He wants it in leather. He wants it in black. He's had his eye on it so long he can taste it: the creaking woody scent, the slick warmth. He's had his mind on it so long he can feel it: parchment dry, salty as life itself. "Are you talking about a belt?" his wife asked. "Oh yes," he said, "a belt, yes." "Then go on out and get one," she told him. "Nobody's stopping you."
Every few weeks, he arranges to meet a woman for lunch. They met about a year ago in the waiting room at his dentist's office. He knows what she likes. He brings her curried egg on pita and ice tea. "What's in the bag?" she asks. He pulls out the belt. Her name is Sabra, an old family name -- he asked about it once: "Are you?" "Yes," she said, "I am a cactus." They are sitting on a low wall outside the building where she works. It is a fine afternoon, not yet too warm for a weekday picnic. He places a napkin on her lap and lets his hand brush the smooth sleeve of her motorcycle jacket. "Do you realize," she says, catching a yellow chunk of egg that falls from her sandwich, "that when you got married, I had just started wearing a training bra?" Sabra's glasses reflect the street, the people and cars and bicycles. A woman pulls a red wagon piled high with boxes. "My boyfriend makes packing material," she says. "Foam peanuts and bubble wrap. Of course, he's also an artist."
"This belt is reversible." He shows her its two sides, black and brown.
"Robert and I fight all the time, so we're going to get married. You're the first to know that, but you didn't hear it from me."
Dogs in her lenses, now, two of them. A baby carriage.
"We've talked about having a child, but my wife isn't sure the time is right." He touches her jacket, rubs the leather between his fingers. The fabric whispers to him. "What did you say?"
"My friend," she repeats, "just had her second baby."
"Boy or girl?"
"I don't know. She gives them away. Lanie doesn't want kids, but she's so fertile she can't seem to help it. Says it would be a shame to waste ovaries like hers."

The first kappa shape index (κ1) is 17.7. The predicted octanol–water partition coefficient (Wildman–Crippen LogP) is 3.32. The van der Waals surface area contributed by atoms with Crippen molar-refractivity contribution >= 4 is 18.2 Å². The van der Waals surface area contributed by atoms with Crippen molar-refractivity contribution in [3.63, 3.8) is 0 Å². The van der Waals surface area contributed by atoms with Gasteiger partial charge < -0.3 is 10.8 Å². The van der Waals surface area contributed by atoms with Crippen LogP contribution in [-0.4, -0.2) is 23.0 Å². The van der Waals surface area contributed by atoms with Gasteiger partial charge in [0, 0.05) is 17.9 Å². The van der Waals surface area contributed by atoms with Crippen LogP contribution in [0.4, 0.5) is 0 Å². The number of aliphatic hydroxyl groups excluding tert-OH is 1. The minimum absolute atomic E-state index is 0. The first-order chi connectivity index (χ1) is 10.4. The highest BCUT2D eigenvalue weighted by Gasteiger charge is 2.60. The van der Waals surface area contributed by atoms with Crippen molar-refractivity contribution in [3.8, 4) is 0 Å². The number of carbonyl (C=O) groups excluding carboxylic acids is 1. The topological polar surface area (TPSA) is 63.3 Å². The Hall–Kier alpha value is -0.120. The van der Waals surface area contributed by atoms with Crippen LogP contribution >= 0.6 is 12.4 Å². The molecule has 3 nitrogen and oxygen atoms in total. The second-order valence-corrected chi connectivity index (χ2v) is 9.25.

"Someday, sure. My boyfriend is an only child. He wants to keep it that way, but he'll come around."
He leans against Sabra's shoulder. Her jacket is soft, pliable where the sun is touching it.
"Your wife will come around, too," she says, then brushes his knee lightly, briefly. "I'm sure of it."
He holds up his belt, turns it, twists it into a helix. "I think she'll prefer the brown side," he says. "I already have a black one, you see." He wraps the belt around his wrist. The buckle glints back at him in her glasses. He reaches out and takes the lapels of her jacket, pulls her close and kisses her forehead, her lips, as gently and quickly as a breath. His wife met Sabra at a party once, about a year ago, and pronounced her "cute." "Too bad she's not your type," she added.
Sabra lays her hands over his knuckles, leans in and rubs her hair against his chin. They stand, sweeping the grit from their backsides, gathering trash and crumpling paper. "See you," he says.
She smiles, holds her hand up. "Lunch is on me next time."
On his way to the bus stop, he removes his old belt and begins threading the new one through the loops of his pants. About halfway done, he realizes the belt is twisted, and stops. His hands don't move. He looks over his shoulder, but Sabra is gone, back inside the building where she works. He feels the sharp edge of the belt where it bends in on itself, and knows he has only to turn it this way or that to make it show all one color. A bus wheezes down the street, and people pass around him. They move slowly, at leisure on this fine day, and the lunch hour is not quite over yet.